He recommended a number of things, but the one that really stood out for me was the Frito Pie.

We'd seen Frito Pie before, mostly on the grounds of the Albuquerque Balloon Fiesta, and they were the scant versions with a handful of Fritos covered with half a cup of chili, topped with American cheese, and a few lettuce curls or tomato chunks thrown on top, looking kind of forlorn.

That white box on the right?  That was my Frito Pie, half the box was filled with Fritos and a generous ladling of good red chile on top with a slathering of cheddar grated on that.  The lettuce and tomatoes were fresh and lovely and really contrasted well with all the salt.  John got something smothered in green chile with potatoes and beans on the side, and he was super happy eating it all.  It was all so very good.  I would highly recommend going there if you're ever in the area.

The rest of the trip to Albuquerque was fairly uneventful, until we got to the exit we had to take for Walt and Cathie's.  There, I said something along the lines of  "While I've always seen Sandia from afar, I wonder what it's like on the mountain?"

We were on the side that didn't have paved access to Sandia Peak, but there was a dirt road going up that was seasonally available, and there were all kinds of warning about how rough it might be and that one had to be careful going along the dirt road.  John decided that we could try and get Einstein (our little Ford Focus) through it, if we tried some of the initial road to see just how bad it might be.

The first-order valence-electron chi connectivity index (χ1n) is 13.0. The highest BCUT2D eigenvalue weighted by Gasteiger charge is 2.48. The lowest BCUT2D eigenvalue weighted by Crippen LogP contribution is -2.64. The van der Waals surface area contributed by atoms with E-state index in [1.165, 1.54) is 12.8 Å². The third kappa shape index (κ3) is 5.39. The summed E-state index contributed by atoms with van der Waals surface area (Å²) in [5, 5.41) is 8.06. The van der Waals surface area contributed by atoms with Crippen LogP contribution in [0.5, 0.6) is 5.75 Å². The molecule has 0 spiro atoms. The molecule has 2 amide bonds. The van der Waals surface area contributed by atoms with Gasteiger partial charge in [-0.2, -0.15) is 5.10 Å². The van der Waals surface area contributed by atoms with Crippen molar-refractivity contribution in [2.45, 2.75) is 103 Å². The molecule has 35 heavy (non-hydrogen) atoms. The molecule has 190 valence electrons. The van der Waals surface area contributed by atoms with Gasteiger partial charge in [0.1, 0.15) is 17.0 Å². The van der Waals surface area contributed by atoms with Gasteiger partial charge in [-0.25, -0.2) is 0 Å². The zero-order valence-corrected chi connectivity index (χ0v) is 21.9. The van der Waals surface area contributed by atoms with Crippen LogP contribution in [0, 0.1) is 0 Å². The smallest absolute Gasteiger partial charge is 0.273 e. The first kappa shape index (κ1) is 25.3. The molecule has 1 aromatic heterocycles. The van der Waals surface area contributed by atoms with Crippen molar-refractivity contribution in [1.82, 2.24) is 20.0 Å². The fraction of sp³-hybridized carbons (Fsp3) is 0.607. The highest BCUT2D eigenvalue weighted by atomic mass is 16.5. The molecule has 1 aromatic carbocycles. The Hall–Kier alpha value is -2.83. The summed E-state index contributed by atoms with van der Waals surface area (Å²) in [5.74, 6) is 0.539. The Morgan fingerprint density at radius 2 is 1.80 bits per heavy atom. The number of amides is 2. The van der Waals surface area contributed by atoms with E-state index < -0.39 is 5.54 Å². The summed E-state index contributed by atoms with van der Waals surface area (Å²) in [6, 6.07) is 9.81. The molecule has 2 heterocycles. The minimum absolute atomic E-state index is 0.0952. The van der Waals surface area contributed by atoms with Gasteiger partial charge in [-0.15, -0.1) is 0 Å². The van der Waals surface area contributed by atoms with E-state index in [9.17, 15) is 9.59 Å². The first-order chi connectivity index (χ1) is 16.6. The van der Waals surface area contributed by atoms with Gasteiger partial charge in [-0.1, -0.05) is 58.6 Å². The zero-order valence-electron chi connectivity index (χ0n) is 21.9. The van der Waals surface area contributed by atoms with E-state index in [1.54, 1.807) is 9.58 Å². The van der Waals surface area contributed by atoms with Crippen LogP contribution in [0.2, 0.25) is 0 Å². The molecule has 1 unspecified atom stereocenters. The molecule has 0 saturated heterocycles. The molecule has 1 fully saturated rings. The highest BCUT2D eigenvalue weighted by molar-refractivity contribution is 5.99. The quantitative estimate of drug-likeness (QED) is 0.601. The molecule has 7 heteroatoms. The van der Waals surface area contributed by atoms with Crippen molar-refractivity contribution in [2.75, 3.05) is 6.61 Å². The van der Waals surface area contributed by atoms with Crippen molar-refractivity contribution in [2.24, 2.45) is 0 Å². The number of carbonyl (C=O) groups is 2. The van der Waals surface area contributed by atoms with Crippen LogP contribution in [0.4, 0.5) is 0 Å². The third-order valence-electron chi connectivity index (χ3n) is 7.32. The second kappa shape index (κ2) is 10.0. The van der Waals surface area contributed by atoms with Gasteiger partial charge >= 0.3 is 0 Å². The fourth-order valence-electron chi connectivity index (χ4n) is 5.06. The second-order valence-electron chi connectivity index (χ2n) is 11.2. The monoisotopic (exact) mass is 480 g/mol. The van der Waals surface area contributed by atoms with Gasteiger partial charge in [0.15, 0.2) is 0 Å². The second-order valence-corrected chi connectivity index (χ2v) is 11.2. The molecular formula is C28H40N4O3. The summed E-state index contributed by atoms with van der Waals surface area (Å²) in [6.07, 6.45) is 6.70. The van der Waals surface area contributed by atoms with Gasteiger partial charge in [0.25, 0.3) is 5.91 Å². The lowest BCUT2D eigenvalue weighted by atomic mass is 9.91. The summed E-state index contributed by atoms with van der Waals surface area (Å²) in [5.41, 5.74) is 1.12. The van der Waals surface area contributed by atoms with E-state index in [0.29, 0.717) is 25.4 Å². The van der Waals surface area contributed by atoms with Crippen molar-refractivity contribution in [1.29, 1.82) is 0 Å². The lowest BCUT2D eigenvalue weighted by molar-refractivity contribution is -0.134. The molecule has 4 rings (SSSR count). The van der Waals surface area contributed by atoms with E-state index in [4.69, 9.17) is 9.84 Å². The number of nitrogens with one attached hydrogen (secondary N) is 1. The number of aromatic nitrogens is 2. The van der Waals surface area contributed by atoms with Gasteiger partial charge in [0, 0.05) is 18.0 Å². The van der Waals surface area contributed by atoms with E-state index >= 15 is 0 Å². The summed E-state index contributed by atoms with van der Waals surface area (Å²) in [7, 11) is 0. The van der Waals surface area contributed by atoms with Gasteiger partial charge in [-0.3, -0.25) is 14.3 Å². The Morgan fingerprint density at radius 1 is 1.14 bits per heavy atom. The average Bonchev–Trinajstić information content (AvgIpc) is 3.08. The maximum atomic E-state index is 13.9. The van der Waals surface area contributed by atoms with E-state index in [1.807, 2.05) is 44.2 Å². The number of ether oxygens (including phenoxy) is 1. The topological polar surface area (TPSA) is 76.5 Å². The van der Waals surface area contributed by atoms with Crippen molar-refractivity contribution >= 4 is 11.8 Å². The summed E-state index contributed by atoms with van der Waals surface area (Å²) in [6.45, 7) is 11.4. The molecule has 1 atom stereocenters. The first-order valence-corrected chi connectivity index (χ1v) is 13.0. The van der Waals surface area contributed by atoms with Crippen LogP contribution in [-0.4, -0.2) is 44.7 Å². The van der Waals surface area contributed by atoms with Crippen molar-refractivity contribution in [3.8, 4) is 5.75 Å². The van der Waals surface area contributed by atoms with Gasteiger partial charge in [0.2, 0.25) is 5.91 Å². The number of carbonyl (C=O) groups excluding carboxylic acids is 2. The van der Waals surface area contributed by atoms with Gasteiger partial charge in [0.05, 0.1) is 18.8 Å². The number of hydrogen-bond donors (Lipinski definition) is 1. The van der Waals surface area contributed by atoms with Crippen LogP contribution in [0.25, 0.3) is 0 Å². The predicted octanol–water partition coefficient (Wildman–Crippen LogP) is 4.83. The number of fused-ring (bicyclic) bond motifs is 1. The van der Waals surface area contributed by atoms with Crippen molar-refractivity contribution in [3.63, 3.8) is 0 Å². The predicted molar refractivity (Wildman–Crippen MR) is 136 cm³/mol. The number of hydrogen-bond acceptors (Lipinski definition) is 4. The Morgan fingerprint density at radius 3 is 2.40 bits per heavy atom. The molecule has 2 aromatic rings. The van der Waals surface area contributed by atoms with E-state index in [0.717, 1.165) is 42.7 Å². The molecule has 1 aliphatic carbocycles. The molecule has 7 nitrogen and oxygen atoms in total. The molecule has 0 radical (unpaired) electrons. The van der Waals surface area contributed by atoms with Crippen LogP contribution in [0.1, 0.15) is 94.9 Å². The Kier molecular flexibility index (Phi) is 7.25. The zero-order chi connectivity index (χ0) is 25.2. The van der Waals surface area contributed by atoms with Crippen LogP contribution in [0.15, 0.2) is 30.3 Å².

It got pretty rough in spots, most notably right by the parking lots for the state park areas created for the trail heads.  The trail heads had paved parking lots with pit toilets and all kinds of signage, but the road right outside the parking lots were deeply furrowed by the infrequent but fast running water.  There were huge dips and valleys by the roads there.

But it was worth going that way when we broke out to see the back side of the mountain, which doesn't face the city.


There were some monster trucks up there, which made little Einstein look like a midget, but he did just fine on the rough roads, and with John's experience from driving Land Rovers we didn't have any problems.  That was really cool.

Eventually we managed to get to the pavement near the Peak, and ended up in the parking lot of the park that's up there.  We got the same pictures most everyone gets of all of Albuquerque spread out below, and it was fun to see things from up there.